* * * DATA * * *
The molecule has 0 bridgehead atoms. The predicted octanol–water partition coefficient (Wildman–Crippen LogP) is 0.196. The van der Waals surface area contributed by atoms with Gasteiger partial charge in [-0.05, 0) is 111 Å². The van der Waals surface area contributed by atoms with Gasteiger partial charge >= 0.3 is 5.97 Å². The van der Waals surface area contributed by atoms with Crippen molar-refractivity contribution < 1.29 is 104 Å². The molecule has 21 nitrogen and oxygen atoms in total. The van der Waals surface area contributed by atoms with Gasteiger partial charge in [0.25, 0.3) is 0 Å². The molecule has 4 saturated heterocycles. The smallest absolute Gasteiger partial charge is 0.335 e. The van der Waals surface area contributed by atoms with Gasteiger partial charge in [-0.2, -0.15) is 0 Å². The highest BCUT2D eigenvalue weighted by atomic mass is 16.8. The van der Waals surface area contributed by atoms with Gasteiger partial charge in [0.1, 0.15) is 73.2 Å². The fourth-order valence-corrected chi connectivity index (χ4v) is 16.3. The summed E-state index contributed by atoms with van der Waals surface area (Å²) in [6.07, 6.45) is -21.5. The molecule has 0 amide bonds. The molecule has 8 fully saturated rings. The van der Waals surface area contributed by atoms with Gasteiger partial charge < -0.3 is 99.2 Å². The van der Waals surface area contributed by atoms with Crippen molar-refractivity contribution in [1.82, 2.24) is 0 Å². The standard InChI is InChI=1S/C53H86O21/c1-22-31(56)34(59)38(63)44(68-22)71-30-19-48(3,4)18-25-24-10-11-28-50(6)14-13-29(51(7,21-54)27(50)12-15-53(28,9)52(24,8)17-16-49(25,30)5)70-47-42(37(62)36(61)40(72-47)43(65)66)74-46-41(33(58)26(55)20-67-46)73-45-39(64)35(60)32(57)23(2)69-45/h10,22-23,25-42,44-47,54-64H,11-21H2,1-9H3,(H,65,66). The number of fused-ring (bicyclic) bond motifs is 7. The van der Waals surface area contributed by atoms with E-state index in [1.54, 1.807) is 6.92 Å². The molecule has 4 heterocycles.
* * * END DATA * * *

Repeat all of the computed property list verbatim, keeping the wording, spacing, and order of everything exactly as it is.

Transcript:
The molecule has 0 bridgehead atoms. The predicted octanol–water partition coefficient (Wildman–Crippen LogP) is 0.196. The van der Waals surface area contributed by atoms with Gasteiger partial charge in [-0.05, 0) is 111 Å². The van der Waals surface area contributed by atoms with Gasteiger partial charge >= 0.3 is 5.97 Å². The van der Waals surface area contributed by atoms with Crippen molar-refractivity contribution < 1.29 is 104 Å². The molecule has 21 nitrogen and oxygen atoms in total. The van der Waals surface area contributed by atoms with Gasteiger partial charge in [0.25, 0.3) is 0 Å². The molecule has 4 saturated heterocycles. The smallest absolute Gasteiger partial charge is 0.335 e. The van der Waals surface area contributed by atoms with Gasteiger partial charge in [-0.2, -0.15) is 0 Å². The highest BCUT2D eigenvalue weighted by atomic mass is 16.8. The van der Waals surface area contributed by atoms with Gasteiger partial charge in [0.1, 0.15) is 73.2 Å². The fourth-order valence-corrected chi connectivity index (χ4v) is 16.3. The summed E-state index contributed by atoms with van der Waals surface area (Å²) in [6.07, 6.45) is -21.5. The molecule has 0 amide bonds. The molecule has 8 fully saturated rings. The van der Waals surface area contributed by atoms with Gasteiger partial charge < -0.3 is 99.2 Å². The van der Waals surface area contributed by atoms with Crippen molar-refractivity contribution in [1.82, 2.24) is 0 Å². The standard InChI is InChI=1S/C53H86O21/c1-22-31(56)34(59)38(63)44(68-22)71-30-19-48(3,4)18-25-24-10-11-28-50(6)14-13-29(51(7,21-54)27(50)12-15-53(28,9)52(24,8)17-16-49(25,30)5)70-47-42(37(62)36(61)40(72-47)43(65)66)74-46-41(33(58)26(55)20-67-46)73-45-39(64)35(60)32(57)23(2)69-45/h10,22-23,25-42,44-47,54-64H,11-21H2,1-9H3,(H,65,66). The number of fused-ring (bicyclic) bond motifs is 7. The van der Waals surface area contributed by atoms with E-state index in [1.54, 1.807) is 6.92 Å². The molecule has 4 heterocycles.